Sale of live animals
Grants / Subsidies
GAP-payment (1. Säule) circa 300€/ha
Slaughter Systems
Farms
Slaughter on site with free bullet following Ante-mortem inspection
Ante-mortem inpsection by veterinarian
Sale by breeder to local market allowed after post-mortem inspection by veterianarian
Slaughter by free bullet may be performed by
Competent person
Competent person training is available
Yes
Stefan VÖll
Claire-Waldoff-Straße 7
00493031904297
s.voell@bauernverband.net
“Latvian wild animal breeders association” founded in 2000, 8th March, with 18 members, within 17 years association grown till 40 members. “Latvian wild animal breeders association” coordinate and manage Latvian deer breeding. Not all deer farms cooperate with association, in Latvia could be approximately 100 deer farms. From december 2016 name of association is "Organic farmers and Wild Animal Breeders Association" (OFWABA of in latvian BLSDAA)
Number of farms in the association
100
Number of animals
10800
Proportion of fallow deer
20%
Proportion of red deer
80%
Average farm size
80 hectare
Average number of animals per farm
150
Price breeding hinds
€800
Price breeding does (fallow deer)
€400
Price breeding stags
€1000
Price breeding bucks (fallow deer)
€650
Price venison
0
Customers
Sale of carcass is skin to processors
Sale of meat direct to consumer
Sale of meat direct to retailer supplying consumer (this includes restaurants)
Sale of live animals
Grants / Subsidies
Hectar payments
Slaughter Systems
Legistation
There is a distinction in the national legilsation between Farms and Park-farms
Park-Farms
Transport to and slaugther in approved abattoir
Slaughter on site with free bullet following Ante-mortem inspection
Ante-mortem inpsection by veterinarian
Ante-mortem inpsection by 'compentent person'
Sale by breeder to local market allowed after post-mortem inspection by veterianarian
Sale by breeder to local market allowed after post-mortem inspection by 'competent person'
Farms
Transport to and slaugther in approved abattoir
Slaughter on site with free bullet following Ante-mortem inspection
Ante-mortem inpsection by veterinarian
Slaughter by free bullet may be performed by
Qualified hunter
Competent person training is available
Yes
Dainis Paeglitis
"Saulstari", Mores parish, Sigulda district, LV-2170
0037126539222
deerparks@inbox.lv
The Association for Dutch Deer Farmers is founded in February 2001, and has a memership of average 16 members the last couple of years. Mainly Red Deer, held on farms, outdoor, with an indoor facility for the winter. Most of the meet is sold in farm shops and to local restaurants
Number of farms in the association
16
Number of animals
800
Proportion of fallow deer
10%
Proportion of red deer
90%
Average farm size
15 hectare
Average number of animals per farm
50
Price breeding hinds
€400
Price breeding does (fallow deer)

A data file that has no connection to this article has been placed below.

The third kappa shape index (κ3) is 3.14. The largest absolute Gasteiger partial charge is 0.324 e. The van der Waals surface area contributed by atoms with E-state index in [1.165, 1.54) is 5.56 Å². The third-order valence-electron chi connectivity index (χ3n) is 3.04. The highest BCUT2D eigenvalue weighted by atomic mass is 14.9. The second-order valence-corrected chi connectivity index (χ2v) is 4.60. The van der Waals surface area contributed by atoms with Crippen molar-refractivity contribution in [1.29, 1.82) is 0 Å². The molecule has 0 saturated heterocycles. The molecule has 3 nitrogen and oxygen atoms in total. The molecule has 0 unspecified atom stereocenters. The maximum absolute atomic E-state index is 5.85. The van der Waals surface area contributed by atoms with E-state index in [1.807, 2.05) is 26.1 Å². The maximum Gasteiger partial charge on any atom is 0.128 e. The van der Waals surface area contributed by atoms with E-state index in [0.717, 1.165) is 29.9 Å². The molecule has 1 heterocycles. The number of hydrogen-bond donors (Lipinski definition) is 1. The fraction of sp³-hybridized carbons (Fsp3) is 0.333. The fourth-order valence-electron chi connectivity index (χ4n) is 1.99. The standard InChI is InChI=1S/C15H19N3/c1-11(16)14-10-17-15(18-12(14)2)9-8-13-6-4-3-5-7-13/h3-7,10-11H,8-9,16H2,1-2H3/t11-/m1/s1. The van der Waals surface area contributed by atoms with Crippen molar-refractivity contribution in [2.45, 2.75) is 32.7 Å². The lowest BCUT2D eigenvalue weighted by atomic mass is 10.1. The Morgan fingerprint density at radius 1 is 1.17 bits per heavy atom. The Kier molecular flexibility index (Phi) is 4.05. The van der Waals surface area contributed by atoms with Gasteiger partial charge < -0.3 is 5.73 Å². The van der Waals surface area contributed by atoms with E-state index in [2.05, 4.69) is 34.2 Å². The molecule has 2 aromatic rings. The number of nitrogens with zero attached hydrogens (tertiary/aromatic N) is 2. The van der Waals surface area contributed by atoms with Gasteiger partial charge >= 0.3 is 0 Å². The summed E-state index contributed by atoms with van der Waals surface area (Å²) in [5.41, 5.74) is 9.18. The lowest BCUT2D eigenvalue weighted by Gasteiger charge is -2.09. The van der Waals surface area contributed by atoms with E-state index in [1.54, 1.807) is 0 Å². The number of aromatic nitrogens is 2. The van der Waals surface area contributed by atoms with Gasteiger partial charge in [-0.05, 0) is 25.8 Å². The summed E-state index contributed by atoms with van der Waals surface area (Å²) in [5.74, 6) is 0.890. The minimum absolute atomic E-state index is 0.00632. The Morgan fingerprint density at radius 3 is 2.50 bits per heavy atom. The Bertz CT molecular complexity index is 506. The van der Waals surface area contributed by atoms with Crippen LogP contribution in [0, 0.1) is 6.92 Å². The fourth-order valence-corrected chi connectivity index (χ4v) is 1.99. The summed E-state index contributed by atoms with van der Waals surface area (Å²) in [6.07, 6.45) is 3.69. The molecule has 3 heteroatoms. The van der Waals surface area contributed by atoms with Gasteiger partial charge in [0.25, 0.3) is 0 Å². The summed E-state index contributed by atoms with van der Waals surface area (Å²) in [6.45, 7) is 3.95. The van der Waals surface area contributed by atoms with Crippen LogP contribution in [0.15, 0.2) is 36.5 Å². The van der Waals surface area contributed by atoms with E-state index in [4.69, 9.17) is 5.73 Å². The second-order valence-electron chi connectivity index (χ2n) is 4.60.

€200
Price breeding stags
€1500
Price breeding bucks (fallow deer)
€500
Price venison
0
Customers
Sale of meat direct to consumer
Sale of meat direct to retailer supplying consumer (this includes restaurants)
Grants / Subsidies
Not for deer farming only the Brussels subsidies CAP and Greening subsidy Payment for young farmers/starters Payment for nature/countryside control (such as nest-protecting etc) All these subsidies have very strict rules, and are not for everybody
Slaughter Systems
Farms
Transport to and slaugther in approved abattoir
Slaughter on site with free bullet following Ante-mortem inspection
Ante-mortem inpsection by veterinarian
Sale by breeder to local market allowed after post-mortem inspection by veterianarian
Slaughter by free bullet may be performed by
Qualified hunter
Mrs. Annelies Timmerman
Oosterstraat 21, 1654 JK Benningbroek Netherlands
0031651219915
info@hertenhouders.nl
The first deer breeding facility in Poland was the deer farm „Kosowo Górne”. This was an experimental facility of the Polish Academy of Science, department of parasitology, set up in 1984, which conducted studies related to the infestation of ungulates by parasites and the suitability of different ungulate species for domestication. This facility provided much of the stock for most of the deer breeding farms or parks which were created in Poland at or shortly after the turn of the Millenium. However, the real expansion of Polish deer breeding took place after Poland joined the EU. Farmers, looking for new niche activities were interested to use poor agricultural land for deer breeding, with the promise of sales of meat, skins and antlers. Many small extensive deer breeding farms or parks were created. In the main, these small-area farms kept fallow deer. Unfortunately, unnecessarily restrictive Polish veterinary laws accompanied by insufficient governmental infrastructure support has made small-scale deer breeding in Poland uneconomic. The current inappropriate law threatens the entire sector, The Polish Association of Deer Breeders is working with government to make the legislation more friendly to farmers, while at the same time shortening the producer/consumer supply chain. However, this is proving to be a lengthy process.
Number of farms in the association
200
Number of animals
22.000
Proportion of fallow deer
66%
Proportion of red deer
34%
Average farm size
10 hectare
Average number of animals per farm